From the Canterbury Journal, Kentish Times and Farmers' Gazette, 12 July 1884.

PETHAM. ALLEGED THEFT.

On Thursday James Smith, a labouring man, was arrested at Petham by Police-constable Bevan on a charge of stealing a German silver watch and imitation gold chain, the property of George Velvick. It appeared that the watch and chain were stolen from the harness room at the "Royal Oak Inn" Newingreen. Prisoner had been handed over to Superintendent Maxted, and will be dealt with by the magistrates of the Elham Division.

 

From the Kenilworth Weekly News 5 August 1955, kindly sent by Robin D Leach.

MOTEL FITS LOCAL SETTING.

How the American motel fits admirably into an English setting is seen at the Kenilworth Auto Villas, opened a few years ago, comments the Road Campaign Council, a national organisation dedicated to the improvement of road and attendant facilities.

Of the Motel, better known I locally as Rouncil Towers, the Council adds: "Here, at the heart of England, the up-to-date motel chalets stand in the grounds of a large Victorian mansion which contains a modem restaurant, cocktail bar, lounge and television viewing room. All the facilities of the house are included in the fixed nightly accommodation charge."

The Council continues: "There is no doubt that motels are here to stay and have a great future in serving the dollar-earning tourist industry of this country. At present there are about half a dozen operating in the South of England, the Midlands, Yorkshire and Scotland. Many others are planned.

UNIVERSAL ADVANTAGES

"For the touring motorist and business man alike, the motel offers very real advantages over the ordinary hotel. You can arrive or leave at any hour of the day or night, and snacks or full meals are available all round the clock. You sleep in a comfortable chalet with up-to-date amenities, parking your car in an adjoining lock-up garage to which there is direct access from the bedroom.

"The motel idea began in a humble way in America in the early nineteen-thirties. The first were no more than wooden shacks, styled  'tourist cabins.' which were attached to wayside filling stations. They provided a minimum of comfort with a bed, chair and portable oil or spirit stove for coking food.

"American motels have developed a long way since those days. They vary a good deal in size, but the service for motorists is generally excellent. Many are of the luxury type with dance halls, swimming pools and sometimes private bathing beaches attached.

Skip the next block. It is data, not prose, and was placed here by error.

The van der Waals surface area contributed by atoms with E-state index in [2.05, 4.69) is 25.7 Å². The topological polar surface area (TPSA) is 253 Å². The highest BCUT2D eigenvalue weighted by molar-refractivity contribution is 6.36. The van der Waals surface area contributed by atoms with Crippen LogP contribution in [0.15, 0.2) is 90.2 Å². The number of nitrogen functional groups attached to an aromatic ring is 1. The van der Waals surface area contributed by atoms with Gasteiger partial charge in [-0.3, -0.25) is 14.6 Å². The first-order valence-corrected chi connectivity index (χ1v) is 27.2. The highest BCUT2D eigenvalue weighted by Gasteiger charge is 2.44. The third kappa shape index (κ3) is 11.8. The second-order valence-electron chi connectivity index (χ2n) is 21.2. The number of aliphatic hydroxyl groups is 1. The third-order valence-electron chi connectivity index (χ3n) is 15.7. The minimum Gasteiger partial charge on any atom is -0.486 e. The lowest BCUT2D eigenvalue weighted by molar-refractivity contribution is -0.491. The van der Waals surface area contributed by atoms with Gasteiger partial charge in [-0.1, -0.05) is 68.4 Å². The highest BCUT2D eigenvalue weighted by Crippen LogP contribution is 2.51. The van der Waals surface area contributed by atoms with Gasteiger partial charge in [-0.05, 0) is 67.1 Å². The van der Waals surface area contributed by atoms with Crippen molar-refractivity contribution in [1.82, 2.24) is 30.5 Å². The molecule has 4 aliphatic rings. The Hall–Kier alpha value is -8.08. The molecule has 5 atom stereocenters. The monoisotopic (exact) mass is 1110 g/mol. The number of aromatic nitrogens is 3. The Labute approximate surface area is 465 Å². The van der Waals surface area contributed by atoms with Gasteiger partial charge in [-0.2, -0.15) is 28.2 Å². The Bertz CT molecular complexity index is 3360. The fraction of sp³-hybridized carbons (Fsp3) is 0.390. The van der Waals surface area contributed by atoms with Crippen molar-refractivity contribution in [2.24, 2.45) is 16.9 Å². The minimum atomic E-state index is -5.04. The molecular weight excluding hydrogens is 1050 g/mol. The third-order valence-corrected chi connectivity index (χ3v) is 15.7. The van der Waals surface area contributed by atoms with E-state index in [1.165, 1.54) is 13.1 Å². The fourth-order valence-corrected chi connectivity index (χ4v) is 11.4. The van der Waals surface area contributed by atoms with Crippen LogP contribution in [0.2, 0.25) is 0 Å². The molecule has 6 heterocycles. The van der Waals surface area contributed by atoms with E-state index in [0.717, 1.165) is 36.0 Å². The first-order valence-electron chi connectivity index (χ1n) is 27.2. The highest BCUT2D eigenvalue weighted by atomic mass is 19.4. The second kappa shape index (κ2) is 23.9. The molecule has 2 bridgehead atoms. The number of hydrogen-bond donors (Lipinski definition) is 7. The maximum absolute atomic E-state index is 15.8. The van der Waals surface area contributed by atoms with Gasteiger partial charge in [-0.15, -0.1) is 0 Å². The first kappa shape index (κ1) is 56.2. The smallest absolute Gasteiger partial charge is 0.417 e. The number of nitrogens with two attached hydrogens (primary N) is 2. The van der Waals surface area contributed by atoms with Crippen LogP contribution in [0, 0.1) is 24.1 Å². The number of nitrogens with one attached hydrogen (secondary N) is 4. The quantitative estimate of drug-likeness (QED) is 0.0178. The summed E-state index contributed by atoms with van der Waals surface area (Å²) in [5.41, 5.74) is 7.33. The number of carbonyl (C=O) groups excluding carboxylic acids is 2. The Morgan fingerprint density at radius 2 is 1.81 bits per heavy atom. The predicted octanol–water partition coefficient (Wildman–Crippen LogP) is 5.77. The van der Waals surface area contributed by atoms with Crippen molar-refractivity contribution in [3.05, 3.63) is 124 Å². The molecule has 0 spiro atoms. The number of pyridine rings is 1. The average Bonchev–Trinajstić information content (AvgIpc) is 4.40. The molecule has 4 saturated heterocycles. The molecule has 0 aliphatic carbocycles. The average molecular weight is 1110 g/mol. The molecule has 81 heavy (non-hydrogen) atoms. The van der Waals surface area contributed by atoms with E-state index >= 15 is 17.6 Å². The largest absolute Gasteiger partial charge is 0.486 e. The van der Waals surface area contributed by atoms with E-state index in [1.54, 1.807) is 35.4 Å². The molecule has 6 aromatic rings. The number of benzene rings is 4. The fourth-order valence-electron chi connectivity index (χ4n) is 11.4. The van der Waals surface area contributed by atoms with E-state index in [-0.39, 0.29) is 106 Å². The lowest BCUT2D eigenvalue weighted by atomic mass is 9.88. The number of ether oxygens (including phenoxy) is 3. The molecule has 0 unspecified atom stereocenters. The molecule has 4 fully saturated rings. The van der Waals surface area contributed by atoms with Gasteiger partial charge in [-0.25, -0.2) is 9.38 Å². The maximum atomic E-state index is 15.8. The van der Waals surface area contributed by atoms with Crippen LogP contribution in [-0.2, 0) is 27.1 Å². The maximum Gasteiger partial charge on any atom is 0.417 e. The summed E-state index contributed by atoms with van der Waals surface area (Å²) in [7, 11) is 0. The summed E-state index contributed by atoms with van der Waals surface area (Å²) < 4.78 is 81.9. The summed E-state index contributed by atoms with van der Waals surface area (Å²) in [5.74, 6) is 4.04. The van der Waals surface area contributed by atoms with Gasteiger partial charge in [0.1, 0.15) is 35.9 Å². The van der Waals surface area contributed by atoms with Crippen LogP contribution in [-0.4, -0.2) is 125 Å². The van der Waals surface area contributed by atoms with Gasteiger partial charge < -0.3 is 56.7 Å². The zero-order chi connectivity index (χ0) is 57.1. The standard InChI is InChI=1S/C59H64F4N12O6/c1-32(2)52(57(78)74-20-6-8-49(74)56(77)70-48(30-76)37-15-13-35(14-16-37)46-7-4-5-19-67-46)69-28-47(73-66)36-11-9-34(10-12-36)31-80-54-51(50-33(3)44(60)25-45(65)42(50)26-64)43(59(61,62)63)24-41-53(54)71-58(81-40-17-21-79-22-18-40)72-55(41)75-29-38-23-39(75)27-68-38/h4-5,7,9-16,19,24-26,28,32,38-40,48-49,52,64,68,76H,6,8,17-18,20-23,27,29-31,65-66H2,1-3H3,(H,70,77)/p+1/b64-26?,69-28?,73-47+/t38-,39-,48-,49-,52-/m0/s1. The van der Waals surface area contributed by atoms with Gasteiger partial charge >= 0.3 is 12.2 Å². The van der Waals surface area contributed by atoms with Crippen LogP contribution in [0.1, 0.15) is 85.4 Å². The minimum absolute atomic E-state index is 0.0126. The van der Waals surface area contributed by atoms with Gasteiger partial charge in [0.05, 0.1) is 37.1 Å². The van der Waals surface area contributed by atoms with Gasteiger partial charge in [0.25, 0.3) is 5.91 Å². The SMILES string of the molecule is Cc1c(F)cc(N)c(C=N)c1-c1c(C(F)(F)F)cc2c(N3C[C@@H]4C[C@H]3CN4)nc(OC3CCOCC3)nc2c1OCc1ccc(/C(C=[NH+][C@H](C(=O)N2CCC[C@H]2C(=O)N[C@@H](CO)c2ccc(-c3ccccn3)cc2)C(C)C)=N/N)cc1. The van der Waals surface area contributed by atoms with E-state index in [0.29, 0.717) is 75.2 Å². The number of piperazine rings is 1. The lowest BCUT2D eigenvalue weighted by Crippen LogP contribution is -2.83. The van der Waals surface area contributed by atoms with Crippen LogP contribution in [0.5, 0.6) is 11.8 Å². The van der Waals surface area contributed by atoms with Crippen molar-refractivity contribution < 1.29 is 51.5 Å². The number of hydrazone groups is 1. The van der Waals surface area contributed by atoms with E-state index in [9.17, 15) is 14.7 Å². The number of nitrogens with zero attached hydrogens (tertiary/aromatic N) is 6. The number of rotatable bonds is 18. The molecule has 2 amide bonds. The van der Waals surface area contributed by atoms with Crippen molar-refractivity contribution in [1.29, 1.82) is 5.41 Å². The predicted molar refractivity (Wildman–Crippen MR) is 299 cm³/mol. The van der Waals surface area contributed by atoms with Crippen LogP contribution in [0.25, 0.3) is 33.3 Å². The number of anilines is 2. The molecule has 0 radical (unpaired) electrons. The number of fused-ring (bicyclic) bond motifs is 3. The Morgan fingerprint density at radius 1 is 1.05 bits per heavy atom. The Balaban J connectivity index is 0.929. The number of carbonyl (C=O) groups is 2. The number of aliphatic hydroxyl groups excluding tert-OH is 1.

BRITISH PIONEER

"But practically all the motels of the States are situated on the great trunk road to serve the needs of long-distance travellers. Indeed, the motel and motor road are complementary to each other and have both grown up together in America.

"Graham Lyon, a British hotel-keeper who is a leading pioneer of motels in this country, sees no limit to their development here if we can get new roads built to put them on. But at present it's not easy to find suitable sites.

"Just after the war, so many American visitors remarked on the lack of Motels in England that Lyon felt something should be done about it. Determined to learn all he could about the subject at first hand he made a long tour through the United States, motoring some 15,000 miles and visiting about 2,000 motels of all sorts.

"As a result of that trip, Graham Lyon look over a village inn on the London-Folkestone road at Newingreen, within a few miles of the Channel ports. Here he designed a motel incorporating the best American features, yet with a distinctly English atmosphere. The old coaching inn was modernised within to provide first-class catering facilities.

 

 

LICENSEE LIST

BUSS Thomas 1776-1823

RIGDEN William 1823-38

BARLEY Thomas 1838-45

BARLEY Martha 1845-66

MORLEY Martha 1847+ Bagshaw's Directory 1847

DYASON John 1858+

CASEY John 1866-73

DIVERS Thomas 1873-1902+ Kelly's 1899 (also coal-merchant)

DIVERS Jane 1902-08

TUNBRIDGE William 1908-18

RUSSELL Edward John Currington 1918-22

COX Edward 1922-29

TREE Herbert E 1929-34

AUCKLAND Robert Edward 1934-45+ Kelly's 1934

Last pub licensee had LYON George Ernest Graham Next pub licensee had 1955-57

 

Bagshaw's Directory 1847From Bagshaw Directory 1847

Kelly's 1899From the Kelly's Directory 1899

Kelly's 1934From the Kelly's Directory 1934

 

If anyone should have any further information, or indeed any pictures or photographs of the above licensed premises, please email:-